King Abdulla II of Jordan is fairly pessimistic about the chances to see the Israeli-Palestinian peace process come to fruition in 2011.
In an interview with the Washington Post, Jordan’s king said the United States' the failed efforts to reignite the Middle East peace talks in May "has all but doomed chances for a breakthrough in the near future."
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Abdulla further warned that a prolonged statement might cause the outbreak of a new armed uprising in the Palestinian territories.
The monarch, who is a key US ally and the leader of one of only two Arab countries to sign peace treaties with Israel, said that Israel's increasingly conservative political climate "has rendered its government incapable of making the kinds of meaningful concessions needed for peace."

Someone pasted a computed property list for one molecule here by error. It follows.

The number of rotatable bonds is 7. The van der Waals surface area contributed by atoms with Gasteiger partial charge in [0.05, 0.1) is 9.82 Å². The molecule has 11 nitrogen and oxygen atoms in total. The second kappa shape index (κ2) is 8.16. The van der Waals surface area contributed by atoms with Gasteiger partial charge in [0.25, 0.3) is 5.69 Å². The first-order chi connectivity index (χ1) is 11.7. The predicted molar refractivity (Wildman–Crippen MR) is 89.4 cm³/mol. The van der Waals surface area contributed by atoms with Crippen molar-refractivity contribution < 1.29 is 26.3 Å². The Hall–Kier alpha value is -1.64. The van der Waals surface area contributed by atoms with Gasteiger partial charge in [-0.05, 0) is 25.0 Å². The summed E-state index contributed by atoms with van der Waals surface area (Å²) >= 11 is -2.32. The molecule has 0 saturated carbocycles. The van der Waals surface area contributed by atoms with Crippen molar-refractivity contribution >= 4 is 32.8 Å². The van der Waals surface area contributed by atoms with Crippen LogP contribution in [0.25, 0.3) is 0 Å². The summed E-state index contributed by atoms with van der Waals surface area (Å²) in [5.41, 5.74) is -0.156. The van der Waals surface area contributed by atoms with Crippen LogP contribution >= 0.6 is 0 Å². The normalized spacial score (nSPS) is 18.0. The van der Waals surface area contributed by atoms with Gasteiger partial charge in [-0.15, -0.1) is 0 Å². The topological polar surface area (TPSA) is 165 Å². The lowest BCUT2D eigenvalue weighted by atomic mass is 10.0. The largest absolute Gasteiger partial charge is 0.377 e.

“2011 will be, I think, a very bad year for peace,” Abdullah told the newspaper. “Although we will continue to try to bring both sides to the table, I am the most pessimistic I have been in 11 years.”
The king said that in his opinion, the "Arab Spring movement had opened a unique window to a possible peace deal, an opportunity that the two sides have failed to seize."
"The window will soon close," he warned, "and Israel will inevitably find itself surrounded by increasingly hostile Arab governments as politicians in newly democratic states seek to exploit popular resentments.
“When there’s a status quo, usually what shakes everybody up is some sort of military confrontation, at which point we all come running and screaming to pick up the pieces,” he said.
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